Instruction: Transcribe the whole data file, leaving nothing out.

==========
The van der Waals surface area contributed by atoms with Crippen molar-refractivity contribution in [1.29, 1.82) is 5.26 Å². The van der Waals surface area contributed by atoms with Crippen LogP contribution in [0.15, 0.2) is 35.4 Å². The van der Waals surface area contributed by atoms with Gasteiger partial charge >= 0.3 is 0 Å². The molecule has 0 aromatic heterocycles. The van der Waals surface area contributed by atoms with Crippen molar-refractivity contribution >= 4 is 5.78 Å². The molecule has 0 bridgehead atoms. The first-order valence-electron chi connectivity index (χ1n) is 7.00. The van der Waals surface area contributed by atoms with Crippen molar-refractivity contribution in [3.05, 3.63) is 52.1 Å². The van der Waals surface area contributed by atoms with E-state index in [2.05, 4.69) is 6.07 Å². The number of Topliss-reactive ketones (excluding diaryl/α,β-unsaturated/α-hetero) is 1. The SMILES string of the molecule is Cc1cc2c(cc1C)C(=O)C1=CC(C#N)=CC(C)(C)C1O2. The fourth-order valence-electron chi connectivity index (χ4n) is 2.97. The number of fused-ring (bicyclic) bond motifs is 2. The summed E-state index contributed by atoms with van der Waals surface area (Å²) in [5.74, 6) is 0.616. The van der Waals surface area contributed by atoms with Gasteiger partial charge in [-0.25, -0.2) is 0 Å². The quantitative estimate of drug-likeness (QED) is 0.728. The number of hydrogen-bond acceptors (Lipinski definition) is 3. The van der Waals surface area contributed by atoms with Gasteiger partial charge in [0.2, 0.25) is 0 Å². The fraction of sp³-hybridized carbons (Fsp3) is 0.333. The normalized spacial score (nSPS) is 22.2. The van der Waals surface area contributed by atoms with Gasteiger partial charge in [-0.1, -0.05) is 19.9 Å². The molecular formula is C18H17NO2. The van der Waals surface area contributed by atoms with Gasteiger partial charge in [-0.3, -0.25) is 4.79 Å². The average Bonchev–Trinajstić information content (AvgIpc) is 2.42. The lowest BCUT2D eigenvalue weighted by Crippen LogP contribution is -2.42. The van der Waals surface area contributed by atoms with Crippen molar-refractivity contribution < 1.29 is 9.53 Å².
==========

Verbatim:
The van der Waals surface area contributed by atoms with Crippen molar-refractivity contribution in [1.29, 1.82) is 5.26 Å². The van der Waals surface area contributed by atoms with Crippen LogP contribution in [0.15, 0.2) is 35.4 Å². The van der Waals surface area contributed by atoms with Gasteiger partial charge >= 0.3 is 0 Å². The molecule has 0 aromatic heterocycles. The van der Waals surface area contributed by atoms with Crippen molar-refractivity contribution >= 4 is 5.78 Å². The molecule has 0 bridgehead atoms. The first-order valence-electron chi connectivity index (χ1n) is 7.00. The van der Waals surface area contributed by atoms with Crippen molar-refractivity contribution in [3.05, 3.63) is 52.1 Å². The van der Waals surface area contributed by atoms with E-state index in [2.05, 4.69) is 6.07 Å². The number of Topliss-reactive ketones (excluding diaryl/α,β-unsaturated/α-hetero) is 1. The SMILES string of the molecule is Cc1cc2c(cc1C)C(=O)C1=CC(C#N)=CC(C)(C)C1O2. The fourth-order valence-electron chi connectivity index (χ4n) is 2.97. The number of fused-ring (bicyclic) bond motifs is 2. The summed E-state index contributed by atoms with van der Waals surface area (Å²) in [5.74, 6) is 0.616. The van der Waals surface area contributed by atoms with Gasteiger partial charge in [-0.25, -0.2) is 0 Å². The quantitative estimate of drug-likeness (QED) is 0.728. The number of hydrogen-bond acceptors (Lipinski definition) is 3. The van der Waals surface area contributed by atoms with Gasteiger partial charge in [0.2, 0.25) is 0 Å². The fraction of sp³-hybridized carbons (Fsp3) is 0.333. The normalized spacial score (nSPS) is 22.2. The van der Waals surface area contributed by atoms with Gasteiger partial charge in [-0.1, -0.05) is 19.9 Å². The molecular formula is C18H17NO2. The van der Waals surface area contributed by atoms with Gasteiger partial charge in [-0.3, -0.25) is 4.79 Å². The average Bonchev–Trinajstić information content (AvgIpc) is 2.42. The lowest BCUT2D eigenvalue weighted by Crippen LogP contribution is -2.42. The van der Waals surface area contributed by atoms with Crippen molar-refractivity contribution < 1.29 is 9.53 Å².